In all the excitement about the Pfizer and BioNTech vaccine, it was easy to miss news of the other great hope for getting our lives back to some form of normal. Vaccines are not expected to have much impact for most of us this winter and it will be several years before they suppress Covid-19 globally. For now, a mass testing programme — not any jab — is probably the best chance of putting Covid back in its box. It has been piloted this week in Liverpool and it might be coming to us all in the near future.
No one’s exactly sure yet how it will work, but you could start by imagining a world in which every other morning we all self-administer a rapid saliva test at home, with the results available within ten minutes. If your test is clear, you go off to work, knowing that you will not infect others. If it shows you have the virus, you isolate, take a more accurate test for confirmation and then access a government support programme. If, say, you were to visit a care home, or play team sports, or go to the theatre, it would become routine to queue for a rapid test beforehand.
As the tests get more sophisticated, we might imagine a world in which departing travellers go through Covid-19 security by simply blowing into a test machine before entering the airport. Arriving passengers might be given ten daily tests to self--administer instead of having to quarantine. Grant Shapps, the Transport Secretary, is already talking about ending travel bans and instead having tests at airports, using fast-result technology that already exists.
It’s easy to scoff and say Britain will never manage it, but there is reason to hope. We’d need to issue up to ten million tests a day, some shared by everyone in a house. This sounds impossible, but so too, once, was the thought of hitting 100,000 tests a day — now we can do more than 500,000.
Our current approach is to use the lab-based polymerase chain reaction (PCR) test, which amplifies the genetic material in a sample sufficiently that it can be detected. While PCR is very accurate, it’s too slow and too costly for true mass testing. In Liverpool they’ve started using so-called lateral-flow tests, which deliver faster results. This takes us far closer to what we need for effective mass testing: something that works like a pregnancy test, with results within minutes.
A number of rapid tests, such as the Healgen antigen tests, already work in prototype and are being evaluated to see if they’re suitable for home use — though the scale-up to mass manufacturing for some is running late. (To declare an interest, I have invested in some of these.) These lateral-flow tests are highly specific, producing false positives — where people are wrongly told they have the virus — in only one in 1,000 tests. The question is how to make lots of them cheaply: one option would be ‘dip-stick’ tests without the plastic case. These need less specialist manufacturing and, according to Professor Michael Mina at Harvard Medical School, cost less than £1 each.
So yes, ten million tests a day sounds like a lot. But it could be cheaper than the £12 billion test, trace and isolate programme and certainly cheaper than lockdowns. If the technology works, and if the at-home tests can be created en masse, we should lose no time in getting them ready. We’d need to harness the British creativity we saw in the spring when all kinds of manufacturers — those who usually make anything from cars to clothes — produced PPE and 15,000 ventilators. The machines were, in the end, not needed, but the exercise shows how quickly the country’s resources can be mobilised.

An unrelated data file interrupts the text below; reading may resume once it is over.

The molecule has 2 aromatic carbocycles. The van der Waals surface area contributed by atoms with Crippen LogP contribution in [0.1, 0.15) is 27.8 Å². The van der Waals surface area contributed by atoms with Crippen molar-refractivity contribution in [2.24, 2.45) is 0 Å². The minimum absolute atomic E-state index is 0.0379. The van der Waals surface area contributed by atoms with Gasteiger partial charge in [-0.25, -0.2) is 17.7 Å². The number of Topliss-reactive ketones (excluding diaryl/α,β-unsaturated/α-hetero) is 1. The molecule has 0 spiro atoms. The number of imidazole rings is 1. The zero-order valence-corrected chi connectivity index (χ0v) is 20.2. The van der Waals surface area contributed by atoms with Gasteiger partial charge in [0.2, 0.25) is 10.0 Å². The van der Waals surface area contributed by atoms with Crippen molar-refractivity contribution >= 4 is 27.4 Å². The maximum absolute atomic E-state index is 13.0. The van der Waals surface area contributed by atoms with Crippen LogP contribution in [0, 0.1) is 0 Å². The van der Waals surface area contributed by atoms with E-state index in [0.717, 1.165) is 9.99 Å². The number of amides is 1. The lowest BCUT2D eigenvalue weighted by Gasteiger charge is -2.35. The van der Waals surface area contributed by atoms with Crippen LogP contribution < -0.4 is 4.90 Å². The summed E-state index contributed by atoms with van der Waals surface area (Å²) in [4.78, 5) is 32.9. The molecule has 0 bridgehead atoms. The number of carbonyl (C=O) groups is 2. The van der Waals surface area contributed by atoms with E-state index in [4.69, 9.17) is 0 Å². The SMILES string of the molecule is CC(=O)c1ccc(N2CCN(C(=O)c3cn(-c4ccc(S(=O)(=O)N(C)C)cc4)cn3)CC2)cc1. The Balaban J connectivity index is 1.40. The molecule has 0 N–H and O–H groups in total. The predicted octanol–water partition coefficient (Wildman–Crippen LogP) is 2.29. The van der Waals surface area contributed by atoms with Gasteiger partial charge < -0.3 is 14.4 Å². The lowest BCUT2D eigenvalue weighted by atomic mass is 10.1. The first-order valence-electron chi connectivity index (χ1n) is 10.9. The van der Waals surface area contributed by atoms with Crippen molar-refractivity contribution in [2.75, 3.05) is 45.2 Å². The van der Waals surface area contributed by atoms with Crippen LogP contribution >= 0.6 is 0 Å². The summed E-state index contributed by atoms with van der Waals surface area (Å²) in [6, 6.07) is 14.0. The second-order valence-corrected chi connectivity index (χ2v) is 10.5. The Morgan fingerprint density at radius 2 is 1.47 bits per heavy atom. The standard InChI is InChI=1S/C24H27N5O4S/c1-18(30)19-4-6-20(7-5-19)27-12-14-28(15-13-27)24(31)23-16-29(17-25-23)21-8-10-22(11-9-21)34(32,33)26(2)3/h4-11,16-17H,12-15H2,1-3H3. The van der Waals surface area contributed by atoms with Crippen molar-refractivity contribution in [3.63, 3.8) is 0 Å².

How to get ten million tests a day to people who need them? The Liverpool pilot has had to use walk-in test centres and school classrooms as the tests are not yet certified for home use. But to distribute a monthly supply to around 25 million households, schools, care homes and offices will require a massive logistical process through the likes of Royal Mail and Amazon, which are already used for delivering the current home testing kits. By comparison, Royal Mail currently delivers about 3.3 million parcels a day.
When someone tests positive, what then? A recent official survey suggests that only one in five of those told to isolate by the current NHS Test and Trace programme fully complies. Part of the problem is that they don’t know for sure if they are infected (and statistically, from what we’ve seen so far, they’re probably not). In the words of a friend who had just self-isolated for 14 days without showing any signs of illness: ‘I am not doing that again.’
Mass testing can overcome this. The only people asked to isolate will be those who have tested positive, maybe confirmed by a second test. The government needs to help by offering an isolation package that might include financial support, remote medical consultation, help with tasks such as shopping, and early home treatment for high-risk cases. It will be more manageable with, hopefully, far fewer cases.
The queues and enthusiasm for rapid testing in the Liverpool pilot have shown the British public’s interest in mass testing. The Prime Minister has described it as a ‘moonshot’. Like the original American moonshot, the challenge is significant, but it is not inconceivable. If we succeeded, this would be a template for the West, a version of the much admired and successful Asian approach but tailored to our less tractable and more freedom-minded people. Mass testing could fill any potential gaps discovered in the effectiveness of vaccines. And after the problems with our last pandemic response, it could also position us well for any future virus.